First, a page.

Most often, events involve a rented venue such as a campground with upwards of 1500 soldiers standing strong and ready to battle it out.
“The largest one, Ragnarok, a week long event in the early part of the summer, takes place in New Castle, PA,” added Hayashi.
Getting the full experience means donning the Middle Ages styled tunics, corsets, kilts, and leggings while jeans, sneakers or anything “visibly modern” is discouraged.
At the end of an arduous battle, the warriors will naturally partake in feasting and merriment.
“After the sun goes down at events people will get into characters, like goblins and orcs,” said McDonough.
Honor and pride
As the practice at Schenley Park wore on, spectators routinely stopped and observed the swordsmanship, and some bystanders clicked a few photographs of the otherworldly soldiers.
“It’s a fun thing to watch,” said Huston. “Sometime we’ll amp it up a little higher to give a little more entertainment.”
Weaving around the battlefield with a spear in hand, in particular, offers a livelier alternative to running on the treadmill or heading to the gym.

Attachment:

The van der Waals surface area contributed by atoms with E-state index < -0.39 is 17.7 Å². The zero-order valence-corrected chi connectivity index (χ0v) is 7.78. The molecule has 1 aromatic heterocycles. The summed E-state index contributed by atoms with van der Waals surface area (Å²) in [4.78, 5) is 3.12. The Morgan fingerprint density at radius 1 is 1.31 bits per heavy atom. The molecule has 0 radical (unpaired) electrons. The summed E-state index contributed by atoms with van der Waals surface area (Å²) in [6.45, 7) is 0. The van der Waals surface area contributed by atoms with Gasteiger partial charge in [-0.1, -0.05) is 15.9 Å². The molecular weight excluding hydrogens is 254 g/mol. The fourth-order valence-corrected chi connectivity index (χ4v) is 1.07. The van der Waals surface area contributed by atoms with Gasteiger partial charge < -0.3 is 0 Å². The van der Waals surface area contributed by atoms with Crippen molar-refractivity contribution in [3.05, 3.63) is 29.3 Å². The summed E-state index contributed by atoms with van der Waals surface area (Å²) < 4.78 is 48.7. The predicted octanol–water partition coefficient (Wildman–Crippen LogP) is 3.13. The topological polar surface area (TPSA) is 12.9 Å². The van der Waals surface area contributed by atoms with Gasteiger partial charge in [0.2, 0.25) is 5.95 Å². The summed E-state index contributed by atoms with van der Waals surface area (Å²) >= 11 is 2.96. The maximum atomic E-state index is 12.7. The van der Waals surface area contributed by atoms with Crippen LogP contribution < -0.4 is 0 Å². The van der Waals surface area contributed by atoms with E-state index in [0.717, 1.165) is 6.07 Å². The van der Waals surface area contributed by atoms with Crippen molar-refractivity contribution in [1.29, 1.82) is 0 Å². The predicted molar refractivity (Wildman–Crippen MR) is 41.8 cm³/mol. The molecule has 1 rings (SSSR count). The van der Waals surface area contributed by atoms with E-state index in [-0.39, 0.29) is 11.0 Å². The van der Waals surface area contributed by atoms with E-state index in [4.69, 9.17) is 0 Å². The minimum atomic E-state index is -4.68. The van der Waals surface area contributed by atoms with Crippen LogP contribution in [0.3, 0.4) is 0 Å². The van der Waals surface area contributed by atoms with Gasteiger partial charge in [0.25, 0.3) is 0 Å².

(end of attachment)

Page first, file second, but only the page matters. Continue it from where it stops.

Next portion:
“There’s nothing more fun than beating up your friends with a padded piece of PVC ! ”, laughed McDonough.
Most certainly, comrades who band together during times of war build physical endurance, inner courage and lasting bonds.
“I’m really not a people person and I was headed down a bad way,” shared Profota.
“ But here there’s rules and regulations––kinda like being in the military…If you do things outside of Dag, it reflects badly on the group.”
What began with a few college kids now brings together men and women, high school students, professionals, non “people persons”––really anyone willing to take a stab at an enemy or wield a weapon in combat.
“I’m incredibly proud of Angaron,” wrote founder Torrefranca. “All I wanted to do was get the ball rolling on a way to get people to come out to dress funny and fight…I just didn’t expect it to do what it did.”